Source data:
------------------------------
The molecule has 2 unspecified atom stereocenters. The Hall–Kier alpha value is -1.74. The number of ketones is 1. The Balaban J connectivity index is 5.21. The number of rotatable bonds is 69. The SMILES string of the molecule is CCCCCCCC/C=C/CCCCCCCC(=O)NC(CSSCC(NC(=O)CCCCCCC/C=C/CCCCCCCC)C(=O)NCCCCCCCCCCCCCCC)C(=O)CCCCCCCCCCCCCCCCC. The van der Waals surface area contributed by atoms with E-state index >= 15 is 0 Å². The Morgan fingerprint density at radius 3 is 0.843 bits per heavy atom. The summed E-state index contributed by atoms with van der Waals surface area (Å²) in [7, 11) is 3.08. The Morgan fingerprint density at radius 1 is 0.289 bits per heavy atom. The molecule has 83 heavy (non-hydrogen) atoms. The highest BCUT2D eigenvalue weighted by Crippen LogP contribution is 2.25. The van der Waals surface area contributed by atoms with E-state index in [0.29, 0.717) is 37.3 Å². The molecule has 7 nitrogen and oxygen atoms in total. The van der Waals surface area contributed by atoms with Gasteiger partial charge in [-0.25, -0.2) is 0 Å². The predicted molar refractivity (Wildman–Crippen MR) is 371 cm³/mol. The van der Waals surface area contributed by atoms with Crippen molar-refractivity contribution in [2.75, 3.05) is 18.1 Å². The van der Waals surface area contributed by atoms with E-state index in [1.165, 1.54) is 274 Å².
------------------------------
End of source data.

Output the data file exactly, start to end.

The molecule has 2 unspecified atom stereocenters. The Hall–Kier alpha value is -1.74. The number of ketones is 1. The Balaban J connectivity index is 5.21. The number of rotatable bonds is 69. The SMILES string of the molecule is CCCCCCCC/C=C/CCCCCCCC(=O)NC(CSSCC(NC(=O)CCCCCCC/C=C/CCCCCCCC)C(=O)NCCCCCCCCCCCCCCC)C(=O)CCCCCCCCCCCCCCCCC. The van der Waals surface area contributed by atoms with E-state index >= 15 is 0 Å². The Morgan fingerprint density at radius 3 is 0.843 bits per heavy atom. The summed E-state index contributed by atoms with van der Waals surface area (Å²) in [7, 11) is 3.08. The Morgan fingerprint density at radius 1 is 0.289 bits per heavy atom. The molecule has 83 heavy (non-hydrogen) atoms. The highest BCUT2D eigenvalue weighted by Crippen LogP contribution is 2.25. The van der Waals surface area contributed by atoms with E-state index in [0.29, 0.717) is 37.3 Å². The molecule has 7 nitrogen and oxygen atoms in total. The van der Waals surface area contributed by atoms with Gasteiger partial charge in [-0.25, -0.2) is 0 Å². The predicted molar refractivity (Wildman–Crippen MR) is 371 cm³/mol. The van der Waals surface area contributed by atoms with Crippen molar-refractivity contribution in [2.75, 3.05) is 18.1 Å². The van der Waals surface area contributed by atoms with E-state index in [1.165, 1.54) is 274 Å².